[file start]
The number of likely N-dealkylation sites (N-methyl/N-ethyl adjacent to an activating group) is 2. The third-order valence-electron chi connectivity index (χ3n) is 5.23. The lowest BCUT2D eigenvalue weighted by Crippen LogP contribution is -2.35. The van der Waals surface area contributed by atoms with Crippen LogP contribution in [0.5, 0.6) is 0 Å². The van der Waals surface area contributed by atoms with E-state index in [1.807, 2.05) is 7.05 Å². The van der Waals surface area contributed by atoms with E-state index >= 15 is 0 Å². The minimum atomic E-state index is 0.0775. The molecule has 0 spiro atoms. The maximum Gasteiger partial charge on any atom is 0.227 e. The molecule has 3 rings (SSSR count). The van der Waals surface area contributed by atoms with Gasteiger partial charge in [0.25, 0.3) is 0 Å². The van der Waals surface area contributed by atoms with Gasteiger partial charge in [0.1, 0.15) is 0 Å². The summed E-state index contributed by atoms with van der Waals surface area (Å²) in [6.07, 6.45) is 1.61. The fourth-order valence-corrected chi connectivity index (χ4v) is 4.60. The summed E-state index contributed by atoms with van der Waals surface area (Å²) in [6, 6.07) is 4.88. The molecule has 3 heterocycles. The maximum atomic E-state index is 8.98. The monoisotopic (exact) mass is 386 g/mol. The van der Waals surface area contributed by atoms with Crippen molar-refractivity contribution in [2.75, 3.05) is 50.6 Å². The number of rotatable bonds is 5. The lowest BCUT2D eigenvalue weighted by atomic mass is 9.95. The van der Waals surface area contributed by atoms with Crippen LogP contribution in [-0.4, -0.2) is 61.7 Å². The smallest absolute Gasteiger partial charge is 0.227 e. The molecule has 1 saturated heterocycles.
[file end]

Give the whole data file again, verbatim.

The number of likely N-dealkylation sites (N-methyl/N-ethyl adjacent to an activating group) is 2. The third-order valence-electron chi connectivity index (χ3n) is 5.23. The lowest BCUT2D eigenvalue weighted by Crippen LogP contribution is -2.35. The van der Waals surface area contributed by atoms with Crippen LogP contribution in [0.5, 0.6) is 0 Å². The van der Waals surface area contributed by atoms with E-state index in [1.807, 2.05) is 7.05 Å². The van der Waals surface area contributed by atoms with E-state index >= 15 is 0 Å². The minimum atomic E-state index is 0.0775. The molecule has 0 spiro atoms. The maximum Gasteiger partial charge on any atom is 0.227 e. The molecule has 3 rings (SSSR count). The van der Waals surface area contributed by atoms with Gasteiger partial charge in [0.25, 0.3) is 0 Å². The van der Waals surface area contributed by atoms with Gasteiger partial charge in [0.1, 0.15) is 0 Å². The summed E-state index contributed by atoms with van der Waals surface area (Å²) in [6.07, 6.45) is 1.61. The fourth-order valence-corrected chi connectivity index (χ4v) is 4.60. The summed E-state index contributed by atoms with van der Waals surface area (Å²) in [6, 6.07) is 4.88. The molecule has 3 heterocycles. The maximum atomic E-state index is 8.98. The monoisotopic (exact) mass is 386 g/mol. The van der Waals surface area contributed by atoms with Crippen molar-refractivity contribution in [2.75, 3.05) is 50.6 Å². The number of rotatable bonds is 5. The lowest BCUT2D eigenvalue weighted by atomic mass is 9.95. The van der Waals surface area contributed by atoms with Crippen LogP contribution in [-0.4, -0.2) is 61.7 Å². The smallest absolute Gasteiger partial charge is 0.227 e. The molecule has 1 saturated heterocycles.